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Building partnerships and effectively engaging stakeholders: Barking & Dagenham and the EYTA


15 Nov 2019

Hollie Stone, commissioning manager for children's care and support at Barking & Dagenham, reflects on their involvement in our Early Years Transformation Academy (EYTA), as the programme reaches the halfway mark.

For more blogs from participating EYTA areas, see also: 

Why did you decide to participate in the EYTA?

The EYTA has provided a great opportunity for Barking & Dagenham to deliver systems transformation with expert support across maternity and early years. This offer of support came at a pivotal point in our development. The potential impact of this work in Barking & Dagenham could not be overstated. With the highest proportion of residents aged 0–4 and the highest birth rate in England and Wales, we owe it to our residents to redesign a system that puts early intervention at the heart of how we deliver our services.

What has been hardest?

The biggest challenge that our EYTA team has faced is delivering the academy alongside the everyday roles that the team members hold. It is hoped that the outputs from the academy will create the momentum for deliverable change outside of our EYTA team, and therefore allow for capacity to be developed for delivering this change.

What have you learned so far?

The EYTA has prompted us to embed use of evidence in planning across our system, empowering local staff from a variety of backgrounds with the skills to critically assess types of evidence and reviewing how this can inform local practice.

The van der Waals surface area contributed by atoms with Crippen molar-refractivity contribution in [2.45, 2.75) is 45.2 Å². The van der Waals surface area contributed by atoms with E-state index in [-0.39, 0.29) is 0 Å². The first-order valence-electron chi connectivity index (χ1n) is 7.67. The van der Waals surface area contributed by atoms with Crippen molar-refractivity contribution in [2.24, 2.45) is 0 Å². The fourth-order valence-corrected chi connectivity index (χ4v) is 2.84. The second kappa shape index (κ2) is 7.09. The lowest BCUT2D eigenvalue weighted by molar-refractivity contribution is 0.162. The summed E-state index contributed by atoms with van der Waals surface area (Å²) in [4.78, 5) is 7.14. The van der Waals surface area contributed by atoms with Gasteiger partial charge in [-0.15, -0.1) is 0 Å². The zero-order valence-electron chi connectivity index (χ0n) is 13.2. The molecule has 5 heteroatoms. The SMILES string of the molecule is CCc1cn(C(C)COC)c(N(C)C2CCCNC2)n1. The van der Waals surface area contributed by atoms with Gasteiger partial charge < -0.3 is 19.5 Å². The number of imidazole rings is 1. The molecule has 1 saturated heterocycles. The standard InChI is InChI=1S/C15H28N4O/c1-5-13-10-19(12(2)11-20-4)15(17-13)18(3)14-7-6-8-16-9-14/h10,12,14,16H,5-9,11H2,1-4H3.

Through our academy journey, we have learned that it takes a strong team to build a maternity and early years system. We’ve also learned that the other key ingredients are evidence-based practice, strong adaptive leadership, and the ability to tell a story about the needs of our population.

Earlier in the year, the academy brought together all of the participating EYTA teams for a residential workshop in Watford. The workshop sought to develop individuals as well as teams, empowering team members with adaptive leadership strategies and important team-building exercises. Collectively we have reflected on shared values, which include achievement, integrity, order, recognition, respect and friendship.

Where have you made most progress?

Our main progress has been in building support for change among our stakeholders, understanding our population, and laying the foundations for delivering the academy vision after graduation. Our EYTA journey started with an inspiring workshop with our stakeholders, where we gained support for delivering the academy locally.

On the 10th of June, we held a wider stakeholder workshop, inviting a range of key individuals, from our director of public health to health visitors, midwives and head teachers. There was a great sense of energy in the room, from around 60 attendees with an appetite for change. The success of this workshop was enabled by hard work across our EYTA team, from briefing key workforce members across health visiting, maternity and education, to presenting and facilitating. Strong leadership was shown by our director of people and resilience Elaine Allegretti, who encouraged stakeholders to pledge their support for the academy.

What is your number one priority to achieve by the end of the programme?

For our children and families our priority is that they have a voice in the changes in our system, and know that the changes on the horizon are to ensure children in Barking & Dagenham have the best start in life possible.

For our system our priority is to have system-wide support for transformation across staff with an understanding of current challenges faced and support for change.